Zinc deficiency is associated with anorexia. Zinc deficiency causes a decrease in appetite, which could degenerate in anorexia nervosa in emotionally susceptible individuals. Appetite disorders, in turn, cause inadequate zinc intake – a vicious cycle.
Getting Zinc From Food
Oysters have very high zinc content (about 8 mg of zinc per oyster). Other kinds of shellfish, organ meats, beef, pork and chicken are rich sources of zinc. Whole grains, legumes, nuts and seeds provide zinc as well, but in small amounts ranging from 0.2 to about 3 mg per serving. However, the high phytic acid content of these foods reduces zinc’s availability. Cooking helps to reduce levels of phytic acid. Other food sources include fish, kelp, egg yolks, mushrooms, soybeans, and pumpkin seeds.
Taking too much zinc can be harmful. Excessive absorption of zinc can also suppress copper and iron absorption. However, it takes relatively high dosages over time to cause severe toxicity. The USDA RDA is 15 mg of zinc daily. It’s not recommended to take more than 120-150 mg of zinc daily, unless under the supervision of physician skilled in nutritional medicine, because of potential toxicity.
How to Take Your Zinc
As a dietary supplement, zinc is found in many forms, including zinc gluconate, zinc acetate, zinc citrate, zinc sulfate, zinc chelates, zinc carbonate, zinc orotate, and zinc picolinate (a bioavailable form of zinc).
Zinc experts say that many over-the-counter zinc products may not be as effective as those studied by researchers because commercial lozenges and syrups often are made with different formulations of zinc and various flavors and binders that prevent the release of zinc reducing effectiveness of the treatment.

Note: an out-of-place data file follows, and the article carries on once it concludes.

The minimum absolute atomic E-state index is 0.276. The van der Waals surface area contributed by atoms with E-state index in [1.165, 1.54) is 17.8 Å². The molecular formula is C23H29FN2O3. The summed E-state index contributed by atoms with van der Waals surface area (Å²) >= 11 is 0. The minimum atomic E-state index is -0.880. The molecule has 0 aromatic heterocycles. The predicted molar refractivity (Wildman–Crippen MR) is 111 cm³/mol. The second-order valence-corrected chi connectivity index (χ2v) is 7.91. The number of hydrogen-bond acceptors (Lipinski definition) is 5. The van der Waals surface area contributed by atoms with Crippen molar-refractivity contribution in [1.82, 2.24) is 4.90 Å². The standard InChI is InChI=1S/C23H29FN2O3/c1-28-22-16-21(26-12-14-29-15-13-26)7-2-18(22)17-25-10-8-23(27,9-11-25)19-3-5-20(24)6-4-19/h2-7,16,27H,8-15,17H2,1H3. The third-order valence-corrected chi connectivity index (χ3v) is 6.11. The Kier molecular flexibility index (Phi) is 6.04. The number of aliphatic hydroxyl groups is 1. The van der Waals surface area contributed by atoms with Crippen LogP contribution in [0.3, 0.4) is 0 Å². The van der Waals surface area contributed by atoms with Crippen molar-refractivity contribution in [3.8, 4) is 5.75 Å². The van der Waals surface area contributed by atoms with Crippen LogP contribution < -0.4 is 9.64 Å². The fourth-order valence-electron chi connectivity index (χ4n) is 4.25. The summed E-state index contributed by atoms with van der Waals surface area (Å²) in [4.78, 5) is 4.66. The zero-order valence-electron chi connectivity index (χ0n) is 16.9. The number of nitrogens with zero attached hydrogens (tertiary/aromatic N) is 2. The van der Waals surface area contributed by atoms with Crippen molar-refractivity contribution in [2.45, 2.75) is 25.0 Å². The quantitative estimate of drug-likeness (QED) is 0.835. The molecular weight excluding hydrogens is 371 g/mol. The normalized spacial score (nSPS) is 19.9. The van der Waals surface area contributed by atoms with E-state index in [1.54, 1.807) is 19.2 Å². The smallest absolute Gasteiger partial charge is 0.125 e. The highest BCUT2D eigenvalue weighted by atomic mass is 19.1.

For zinc to be effective against a cold, you have to take small amounts every 2-3 hours for at least four to five consecutive days. The average dose is 15 mg per dose for a total of 60-90 mg daily. Zinc also works for prevention during cold and flu season with a typical dose of 15-30 mg daily.
High intakes of calcium, iron and copper may limit zinc absorption. Drinking coffee when you take zinc may reduce absorption. The amino acids cysteine and methionine improve zinc absorption as does yeast found in leavened bread.
Zinc supplementation has been shown to provide positive support for:
- Mild to moderate mood changes and depressed mood caused by everyday stress
- Occasional overactive behaviors like nervousness and nervous tension
- A lack of focus or mental clarity caused by stress
- Lack of smell
- Reduce severity of the common cold
Bottom Line: Get enough zinc. Make zinc your favorite element, and don’t forget to take it zinc daily.
We want to know your thoughts: Do you take zinc? Why or why not?